Months of Supply Inventory (MSI) quantifies the supply/demand relationship by measuring how many months it would take for all current homes listed on the market to sell at the current rate of sales. The long-term average MSI is around three months in California, which indicates a balanced market. An MSI lower than three indicates that there are more buyers than sellers on the market (meaning it’s a sellers’ market), while a higher MSI indicates there are more sellers than buyers (meaning it’s a buyers’ market). MSI fell below three months in the first quarter last year, and it hovered around two months of supply from March 2023 through February 2024.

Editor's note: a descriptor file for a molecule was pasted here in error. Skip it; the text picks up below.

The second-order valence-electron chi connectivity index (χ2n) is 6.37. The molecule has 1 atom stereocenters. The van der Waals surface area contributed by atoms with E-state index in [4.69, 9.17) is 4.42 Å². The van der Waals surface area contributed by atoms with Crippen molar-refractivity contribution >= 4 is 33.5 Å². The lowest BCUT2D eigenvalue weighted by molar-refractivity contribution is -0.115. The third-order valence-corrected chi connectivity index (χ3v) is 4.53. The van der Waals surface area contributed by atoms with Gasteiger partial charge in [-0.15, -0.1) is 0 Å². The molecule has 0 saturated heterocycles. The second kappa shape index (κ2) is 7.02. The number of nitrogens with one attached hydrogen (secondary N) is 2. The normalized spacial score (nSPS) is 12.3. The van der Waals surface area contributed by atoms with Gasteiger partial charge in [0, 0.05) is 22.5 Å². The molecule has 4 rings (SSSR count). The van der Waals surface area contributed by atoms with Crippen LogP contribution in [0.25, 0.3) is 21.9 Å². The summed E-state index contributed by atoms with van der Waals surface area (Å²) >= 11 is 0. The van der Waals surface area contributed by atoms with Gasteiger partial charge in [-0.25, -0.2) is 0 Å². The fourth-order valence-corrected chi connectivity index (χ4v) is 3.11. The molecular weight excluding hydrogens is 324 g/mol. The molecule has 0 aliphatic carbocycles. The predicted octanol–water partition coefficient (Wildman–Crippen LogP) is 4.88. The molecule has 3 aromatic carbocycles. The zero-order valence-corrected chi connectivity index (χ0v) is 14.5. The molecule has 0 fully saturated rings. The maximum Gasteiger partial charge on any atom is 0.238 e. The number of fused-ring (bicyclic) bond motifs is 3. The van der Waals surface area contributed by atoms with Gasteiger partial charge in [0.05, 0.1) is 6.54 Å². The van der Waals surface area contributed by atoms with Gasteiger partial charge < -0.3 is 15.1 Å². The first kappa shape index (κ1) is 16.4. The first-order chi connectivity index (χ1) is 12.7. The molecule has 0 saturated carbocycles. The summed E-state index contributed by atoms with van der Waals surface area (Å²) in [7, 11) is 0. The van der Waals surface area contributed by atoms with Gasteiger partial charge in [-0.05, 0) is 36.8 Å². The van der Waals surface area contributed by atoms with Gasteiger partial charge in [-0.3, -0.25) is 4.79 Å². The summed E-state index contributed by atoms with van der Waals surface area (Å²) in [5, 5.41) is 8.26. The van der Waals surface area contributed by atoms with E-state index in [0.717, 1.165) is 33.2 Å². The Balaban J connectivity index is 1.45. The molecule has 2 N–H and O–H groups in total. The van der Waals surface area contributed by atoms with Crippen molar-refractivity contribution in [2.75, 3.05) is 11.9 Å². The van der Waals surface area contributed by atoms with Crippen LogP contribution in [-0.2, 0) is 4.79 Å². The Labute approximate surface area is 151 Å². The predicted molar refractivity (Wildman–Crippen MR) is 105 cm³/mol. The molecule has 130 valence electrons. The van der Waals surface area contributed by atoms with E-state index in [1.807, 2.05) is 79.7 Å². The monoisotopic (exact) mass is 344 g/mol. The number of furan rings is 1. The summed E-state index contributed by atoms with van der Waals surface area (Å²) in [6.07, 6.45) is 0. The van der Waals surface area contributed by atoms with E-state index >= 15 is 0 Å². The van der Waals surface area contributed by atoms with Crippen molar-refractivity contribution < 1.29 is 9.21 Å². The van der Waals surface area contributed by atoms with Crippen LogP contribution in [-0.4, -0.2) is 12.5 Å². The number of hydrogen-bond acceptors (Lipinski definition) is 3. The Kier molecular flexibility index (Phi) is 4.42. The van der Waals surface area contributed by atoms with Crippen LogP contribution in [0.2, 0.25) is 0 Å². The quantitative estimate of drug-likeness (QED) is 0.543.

We can also use percent of list price received as another indicator for supply and demand. Typically, in a calendar year, sellers receive the lowest percentage of list price during the winter months, when demand is lowest. Winter months tend to have the lowest average sale price (SP) to list price (LP), and the summer months tend to have the highest SP/LP. The January and February 2024 SP/LP was 4% and 2% higher than last year, respectively, meaning we expect sellers overall to receive a higher percentage of the list price throughout all of 2024 than they did in 2023.

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Local Lowdown Data